THE Bureau of Customs (BOC) has created a task force to oversee the preparation of the fuel marking system or the implementation of the anti-oil smuggling scheme, a key plank of the Tax Reform for Acceleration and Inclusion (TRAIN) law.
Pursuant to Customs Special Order (CSO) 49-2018, the Fuel Marking Task Force, chaired by the bureau’s Enforcement Group and cochaired by its Intelligence Group, shall formulate and prepare relevant administrative issuances subject to the approval of the customs commissioner or the secretary of finance.
It is also tasked to supervise the overall implementation of the fuel marking program to ensure that the tasks are accomplished; determine the personnel complement and other administrative and logistical requirements; coordinate with the Department of Finance (DOF) fuel marking technical working group (TWG), procurement service division of the Department of Budget and Management (DBM), and other concerned agencies; and prepare reports for the customs commissioner.
“The fuel marking is required on all petroleum products that are refined, manufactured, or imported into the Philippines that are subject to the payment of duties and taxes, such as but not limited to gasoline, denatured alcohol used for motive power, kerosene, and diesel fuel oil after the taxes and duties have been paid,” Commissioner Isidro S. Lapeña said.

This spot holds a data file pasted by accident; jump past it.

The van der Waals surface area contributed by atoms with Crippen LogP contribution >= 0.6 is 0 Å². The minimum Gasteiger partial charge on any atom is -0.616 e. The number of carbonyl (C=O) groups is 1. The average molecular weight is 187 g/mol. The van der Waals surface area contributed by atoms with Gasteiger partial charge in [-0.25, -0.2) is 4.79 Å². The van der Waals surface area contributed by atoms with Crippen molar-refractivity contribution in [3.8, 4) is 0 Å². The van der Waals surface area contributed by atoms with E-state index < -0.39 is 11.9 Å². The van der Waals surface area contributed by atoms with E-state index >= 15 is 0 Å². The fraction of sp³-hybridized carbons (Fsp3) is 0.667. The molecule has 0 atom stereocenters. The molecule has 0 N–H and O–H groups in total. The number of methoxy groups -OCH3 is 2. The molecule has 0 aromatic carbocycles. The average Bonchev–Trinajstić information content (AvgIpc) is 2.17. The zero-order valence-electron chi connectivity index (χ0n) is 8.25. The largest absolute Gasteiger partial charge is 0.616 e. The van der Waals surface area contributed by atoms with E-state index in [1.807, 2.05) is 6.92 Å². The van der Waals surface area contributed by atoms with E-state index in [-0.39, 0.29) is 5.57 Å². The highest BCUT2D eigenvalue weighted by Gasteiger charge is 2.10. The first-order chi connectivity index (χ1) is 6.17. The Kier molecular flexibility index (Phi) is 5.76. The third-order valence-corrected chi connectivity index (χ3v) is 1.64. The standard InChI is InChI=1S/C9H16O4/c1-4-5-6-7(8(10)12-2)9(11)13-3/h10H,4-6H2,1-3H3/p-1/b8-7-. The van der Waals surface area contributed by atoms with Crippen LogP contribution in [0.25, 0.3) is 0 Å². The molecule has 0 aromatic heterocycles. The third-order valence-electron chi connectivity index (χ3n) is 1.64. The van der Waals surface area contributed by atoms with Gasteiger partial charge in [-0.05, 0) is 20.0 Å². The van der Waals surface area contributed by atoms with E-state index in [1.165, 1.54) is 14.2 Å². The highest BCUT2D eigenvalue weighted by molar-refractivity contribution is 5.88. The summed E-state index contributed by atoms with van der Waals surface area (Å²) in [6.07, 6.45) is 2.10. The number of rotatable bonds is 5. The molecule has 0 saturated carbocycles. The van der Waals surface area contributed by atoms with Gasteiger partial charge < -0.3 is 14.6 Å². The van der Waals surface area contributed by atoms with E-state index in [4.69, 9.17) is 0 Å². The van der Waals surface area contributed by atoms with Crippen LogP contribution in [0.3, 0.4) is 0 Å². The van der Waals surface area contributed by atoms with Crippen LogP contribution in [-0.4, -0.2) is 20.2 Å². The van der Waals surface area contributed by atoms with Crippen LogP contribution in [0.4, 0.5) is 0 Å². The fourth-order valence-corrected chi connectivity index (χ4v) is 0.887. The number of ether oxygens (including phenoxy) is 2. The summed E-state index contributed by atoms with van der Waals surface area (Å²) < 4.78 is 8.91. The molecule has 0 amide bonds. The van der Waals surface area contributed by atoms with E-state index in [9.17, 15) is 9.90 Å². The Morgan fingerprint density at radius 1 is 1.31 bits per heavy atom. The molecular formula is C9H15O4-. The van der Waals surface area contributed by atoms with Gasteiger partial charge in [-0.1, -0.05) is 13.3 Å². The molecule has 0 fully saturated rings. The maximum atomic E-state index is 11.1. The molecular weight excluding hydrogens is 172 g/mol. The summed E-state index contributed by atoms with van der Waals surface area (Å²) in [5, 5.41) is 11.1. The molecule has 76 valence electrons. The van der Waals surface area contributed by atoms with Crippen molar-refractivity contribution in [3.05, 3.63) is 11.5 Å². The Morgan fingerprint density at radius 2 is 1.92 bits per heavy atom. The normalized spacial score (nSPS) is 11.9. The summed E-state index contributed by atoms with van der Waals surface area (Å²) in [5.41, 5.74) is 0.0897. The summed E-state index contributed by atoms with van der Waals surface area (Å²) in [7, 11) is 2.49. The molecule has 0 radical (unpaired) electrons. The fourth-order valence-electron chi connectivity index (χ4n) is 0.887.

In June this year, the procurement service division of the DBM has short listed two bidders for the fuel marking project, namely: SICPA SA and SGS Philippines Inc. joint venture; and, Authentix Inc. However, only the JV of SICPA SA and SGS Philippines Inc. submitted a proposal during the submission and opening of bids held on July 27.
The fuel marking system, which aims to curb the illicit trade of petroleum products, was expected to be mandatory for five years.
The anti-oil smuggling scheme is seen to boost the collection of the BOC and Bureau of Internal Revenue (BIR) by P20 billion to P40 billion, according to the BOC.
“We will implement the law to plug leakages caused by fuel fraud. A robust fuel marking program will help return the stolen revenue to the government,” he added.
In 2016 the revenue loss from excise taxes and value-added tax (VAT) due from smuggled or misdeclared fuel oil was estimated at P26.87 billion, according to the DOF.
In May 2018 The Fight Illicit Trade movement has created the Anti-Crime Council of the Philippines in a bid to fight all forms of criminality, especially the smuggling of various goods in the country.
Smuggling of fuel is a priority concern, the anti-crime group said, as the government loses P40 billion annually in terms of excise-tax collections that should have been collected from smuggled fuel products.
Data from the BOC showed the government loses around P200 billion annually from smuggling alone.